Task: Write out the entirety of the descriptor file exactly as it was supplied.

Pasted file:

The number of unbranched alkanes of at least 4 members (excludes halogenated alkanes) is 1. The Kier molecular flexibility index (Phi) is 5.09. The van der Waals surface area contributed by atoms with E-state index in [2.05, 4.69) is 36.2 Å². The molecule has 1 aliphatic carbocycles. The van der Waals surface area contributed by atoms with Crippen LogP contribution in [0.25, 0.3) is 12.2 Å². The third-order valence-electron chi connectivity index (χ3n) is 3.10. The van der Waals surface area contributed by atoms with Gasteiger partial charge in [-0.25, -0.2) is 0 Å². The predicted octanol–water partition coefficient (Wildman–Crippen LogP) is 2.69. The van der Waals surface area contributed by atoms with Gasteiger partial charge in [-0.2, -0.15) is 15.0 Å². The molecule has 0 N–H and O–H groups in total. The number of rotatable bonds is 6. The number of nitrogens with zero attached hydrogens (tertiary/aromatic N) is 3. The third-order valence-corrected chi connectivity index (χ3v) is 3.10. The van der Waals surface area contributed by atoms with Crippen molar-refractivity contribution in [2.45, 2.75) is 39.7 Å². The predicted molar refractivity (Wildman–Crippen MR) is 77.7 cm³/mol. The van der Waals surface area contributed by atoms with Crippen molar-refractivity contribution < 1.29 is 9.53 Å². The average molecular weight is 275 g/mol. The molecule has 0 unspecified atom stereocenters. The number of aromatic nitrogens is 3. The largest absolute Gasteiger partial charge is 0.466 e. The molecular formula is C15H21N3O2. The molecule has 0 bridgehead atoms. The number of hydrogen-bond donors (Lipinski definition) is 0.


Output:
The number of unbranched alkanes of at least 4 members (excludes halogenated alkanes) is 1. The Kier molecular flexibility index (Phi) is 5.09. The van der Waals surface area contributed by atoms with E-state index in [2.05, 4.69) is 36.2 Å². The molecule has 1 aliphatic carbocycles. The van der Waals surface area contributed by atoms with Crippen LogP contribution in [0.25, 0.3) is 12.2 Å². The third-order valence-electron chi connectivity index (χ3n) is 3.10. The van der Waals surface area contributed by atoms with Gasteiger partial charge in [-0.25, -0.2) is 0 Å². The predicted octanol–water partition coefficient (Wildman–Crippen LogP) is 2.69. The van der Waals surface area contributed by atoms with Gasteiger partial charge in [-0.2, -0.15) is 15.0 Å². The molecule has 0 N–H and O–H groups in total. The number of rotatable bonds is 6. The number of nitrogens with zero attached hydrogens (tertiary/aromatic N) is 3. The third-order valence-corrected chi connectivity index (χ3v) is 3.10. The van der Waals surface area contributed by atoms with Crippen molar-refractivity contribution in [2.45, 2.75) is 39.7 Å². The predicted molar refractivity (Wildman–Crippen MR) is 77.7 cm³/mol. The van der Waals surface area contributed by atoms with Crippen molar-refractivity contribution < 1.29 is 9.53 Å². The average molecular weight is 275 g/mol. The molecule has 0 unspecified atom stereocenters. The number of aromatic nitrogens is 3. The largest absolute Gasteiger partial charge is 0.466 e. The molecular formula is C15H21N3O2. The molecule has 0 bridgehead atoms. The number of hydrogen-bond donors (Lipinski definition) is 0.